This evening I’m in Denton, Texas, and my son is back in Edmond, Oklahoma. He needed some help with his advanced debate class assignment, in which he’s researching the definition of “Objectivism” and writing some attacks as well as defenses for it. Thankfully, as a 7th grader he knows how to use both Google Documents as well as Delicious social bookmarks.
He called me this evening after our weekly K-12 Online Conference organizer Skype call, and I helped him brainstorm ideas for his assignment. It was REALLY cool for both of us to work synchronously on the same Google Doc, and watch the text in real-time which we were both adding to the document. It was also great to see the social bookmarks he’d already saved on his delicious account for “objectivism,” and make some suggestions for other sites he could utilize.
Even though we’re three hours apart, it’s great to be able to help him out with his homework assignment like I was still at home. Collaborative tools like Google Docs and social bookmarks should be in the “toolkits” of all learners, in all our homes and schools. Besides getting laptops in the hands of all learners, there’s a wide knowledge divide that still separates us from being able to engage regularly in this type of collaboration. I’m hoping my writing project with Karen Montgomery, “Powerful Ingredients 4 Blended Learning,” will help constructively address this divide. This weekend I updated the chapter, “Redefining the Beginner,” and will be going over that with my “Computers in the Classroom” undergraduate students tomorrow in class at UNT. I also may use this as an example of digital collaboration with the faculty at Southeastern Oklahoma State College in Durant, during our workshop this Friday about the iPad and blended learning.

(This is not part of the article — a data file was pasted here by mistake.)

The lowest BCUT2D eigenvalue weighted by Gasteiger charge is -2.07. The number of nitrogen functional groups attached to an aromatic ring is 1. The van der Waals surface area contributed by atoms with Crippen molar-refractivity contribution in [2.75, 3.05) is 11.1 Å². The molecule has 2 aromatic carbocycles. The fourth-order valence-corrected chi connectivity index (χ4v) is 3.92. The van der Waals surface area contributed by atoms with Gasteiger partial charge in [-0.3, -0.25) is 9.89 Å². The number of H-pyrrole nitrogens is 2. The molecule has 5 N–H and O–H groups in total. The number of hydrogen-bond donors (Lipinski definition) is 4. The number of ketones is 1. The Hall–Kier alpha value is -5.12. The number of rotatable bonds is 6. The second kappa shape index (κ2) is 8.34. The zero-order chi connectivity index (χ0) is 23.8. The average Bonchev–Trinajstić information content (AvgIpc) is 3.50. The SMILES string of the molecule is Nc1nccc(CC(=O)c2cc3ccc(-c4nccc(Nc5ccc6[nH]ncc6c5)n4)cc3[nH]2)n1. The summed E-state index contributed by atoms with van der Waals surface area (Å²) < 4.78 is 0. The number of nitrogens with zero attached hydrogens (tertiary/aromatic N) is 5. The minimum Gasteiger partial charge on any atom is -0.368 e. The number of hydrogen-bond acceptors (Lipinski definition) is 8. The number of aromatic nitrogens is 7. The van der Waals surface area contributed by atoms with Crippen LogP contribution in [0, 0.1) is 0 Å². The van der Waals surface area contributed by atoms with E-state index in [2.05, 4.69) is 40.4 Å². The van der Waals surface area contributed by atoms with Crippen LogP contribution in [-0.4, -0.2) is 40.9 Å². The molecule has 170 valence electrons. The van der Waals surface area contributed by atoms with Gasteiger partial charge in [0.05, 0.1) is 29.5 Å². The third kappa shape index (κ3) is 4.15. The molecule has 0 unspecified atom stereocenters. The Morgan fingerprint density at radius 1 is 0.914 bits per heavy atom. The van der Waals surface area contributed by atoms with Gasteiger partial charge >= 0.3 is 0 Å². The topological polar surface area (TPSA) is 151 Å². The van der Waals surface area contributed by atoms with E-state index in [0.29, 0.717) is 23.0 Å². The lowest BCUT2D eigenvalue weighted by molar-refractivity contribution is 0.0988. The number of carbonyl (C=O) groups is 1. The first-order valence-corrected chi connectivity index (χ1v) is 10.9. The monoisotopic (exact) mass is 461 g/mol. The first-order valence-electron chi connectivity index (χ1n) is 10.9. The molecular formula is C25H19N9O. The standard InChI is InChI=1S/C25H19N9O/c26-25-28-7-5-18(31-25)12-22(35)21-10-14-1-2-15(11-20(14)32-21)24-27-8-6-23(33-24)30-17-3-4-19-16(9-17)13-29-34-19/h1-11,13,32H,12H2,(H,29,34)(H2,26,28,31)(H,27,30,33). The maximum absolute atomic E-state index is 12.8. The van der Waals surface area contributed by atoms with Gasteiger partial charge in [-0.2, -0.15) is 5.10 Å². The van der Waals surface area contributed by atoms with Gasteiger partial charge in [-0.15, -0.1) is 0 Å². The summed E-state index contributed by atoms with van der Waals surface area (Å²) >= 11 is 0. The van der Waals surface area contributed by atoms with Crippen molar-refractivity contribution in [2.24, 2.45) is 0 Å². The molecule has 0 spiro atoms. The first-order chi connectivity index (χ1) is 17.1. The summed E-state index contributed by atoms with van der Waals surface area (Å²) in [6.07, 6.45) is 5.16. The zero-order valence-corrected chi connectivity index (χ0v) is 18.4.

I’m elated to be able to collaborate and learn in these ways with my son. 🙂 Maybe someday, all the teachers and students at his school (which IS outstanding) will be able to engage in these types of collaborations regularly as well.
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On this day..
- Don't Let Toxic Voices Tell You Who You Are - 2019
- Hello from Shanghai! - 2011
- News Literacy and the Basics of Journalism: Be Fair, Accurate and Clear - 2010
- A NO SCREENS Sunday afternoon - 2008
- Beware of Quechup Spam Scam - 2007
- Realize your dreams today, start virtually attending Stanford or MIT - 2007
- K-12 Online Conference Teasers! - 2007
- YALSA: Using social networking tools to encourage reading and literacy - 2007
- Meaningful PD and helping students create media - 2007
- More key ingredients for successful 1:1 initiatives - 2006